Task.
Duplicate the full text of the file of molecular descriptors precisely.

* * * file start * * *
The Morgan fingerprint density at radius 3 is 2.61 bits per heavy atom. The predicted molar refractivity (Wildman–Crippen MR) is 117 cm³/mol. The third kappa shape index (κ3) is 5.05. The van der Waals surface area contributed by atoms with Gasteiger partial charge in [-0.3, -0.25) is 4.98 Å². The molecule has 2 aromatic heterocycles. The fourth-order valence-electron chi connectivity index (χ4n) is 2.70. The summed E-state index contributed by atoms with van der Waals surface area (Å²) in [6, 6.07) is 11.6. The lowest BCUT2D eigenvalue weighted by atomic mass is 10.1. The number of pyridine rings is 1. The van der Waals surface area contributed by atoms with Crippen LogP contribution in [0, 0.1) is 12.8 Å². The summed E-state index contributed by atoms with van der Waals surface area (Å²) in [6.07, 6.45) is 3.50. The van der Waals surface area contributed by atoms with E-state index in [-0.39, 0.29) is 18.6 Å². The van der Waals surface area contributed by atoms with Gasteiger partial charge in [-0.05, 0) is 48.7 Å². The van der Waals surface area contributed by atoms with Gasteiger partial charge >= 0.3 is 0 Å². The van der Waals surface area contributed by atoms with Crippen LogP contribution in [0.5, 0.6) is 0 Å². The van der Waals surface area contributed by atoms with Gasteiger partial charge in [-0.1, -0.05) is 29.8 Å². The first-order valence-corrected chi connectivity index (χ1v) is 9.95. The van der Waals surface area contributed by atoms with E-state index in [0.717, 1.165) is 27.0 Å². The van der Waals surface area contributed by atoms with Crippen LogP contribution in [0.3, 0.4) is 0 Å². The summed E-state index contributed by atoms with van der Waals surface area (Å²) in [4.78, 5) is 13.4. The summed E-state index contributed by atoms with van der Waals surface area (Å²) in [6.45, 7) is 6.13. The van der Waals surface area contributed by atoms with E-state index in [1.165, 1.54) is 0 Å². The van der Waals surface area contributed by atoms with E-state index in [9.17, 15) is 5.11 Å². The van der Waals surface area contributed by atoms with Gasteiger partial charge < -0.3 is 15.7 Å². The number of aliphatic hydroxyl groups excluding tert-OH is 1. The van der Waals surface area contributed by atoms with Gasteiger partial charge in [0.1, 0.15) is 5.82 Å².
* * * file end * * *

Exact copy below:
The Morgan fingerprint density at radius 3 is 2.61 bits per heavy atom. The predicted molar refractivity (Wildman–Crippen MR) is 117 cm³/mol. The third kappa shape index (κ3) is 5.05. The van der Waals surface area contributed by atoms with Gasteiger partial charge in [-0.3, -0.25) is 4.98 Å². The molecule has 2 aromatic heterocycles. The fourth-order valence-electron chi connectivity index (χ4n) is 2.70. The summed E-state index contributed by atoms with van der Waals surface area (Å²) in [6, 6.07) is 11.6. The lowest BCUT2D eigenvalue weighted by atomic mass is 10.1. The number of pyridine rings is 1. The van der Waals surface area contributed by atoms with Crippen LogP contribution in [0, 0.1) is 12.8 Å². The summed E-state index contributed by atoms with van der Waals surface area (Å²) in [6.07, 6.45) is 3.50. The van der Waals surface area contributed by atoms with E-state index in [-0.39, 0.29) is 18.6 Å². The van der Waals surface area contributed by atoms with Gasteiger partial charge in [-0.05, 0) is 48.7 Å². The van der Waals surface area contributed by atoms with Gasteiger partial charge >= 0.3 is 0 Å². The van der Waals surface area contributed by atoms with Crippen LogP contribution in [0.5, 0.6) is 0 Å². The van der Waals surface area contributed by atoms with Gasteiger partial charge in [-0.1, -0.05) is 29.8 Å². The first-order valence-corrected chi connectivity index (χ1v) is 9.95. The van der Waals surface area contributed by atoms with E-state index in [0.717, 1.165) is 27.0 Å². The van der Waals surface area contributed by atoms with Crippen LogP contribution in [0.3, 0.4) is 0 Å². The summed E-state index contributed by atoms with van der Waals surface area (Å²) in [4.78, 5) is 13.4. The summed E-state index contributed by atoms with van der Waals surface area (Å²) in [6.45, 7) is 6.13. The van der Waals surface area contributed by atoms with E-state index in [1.165, 1.54) is 0 Å². The van der Waals surface area contributed by atoms with E-state index in [9.17, 15) is 5.11 Å². The van der Waals surface area contributed by atoms with Gasteiger partial charge < -0.3 is 15.7 Å². The number of aliphatic hydroxyl groups excluding tert-OH is 1. The van der Waals surface area contributed by atoms with Gasteiger partial charge in [0.1, 0.15) is 5.82 Å².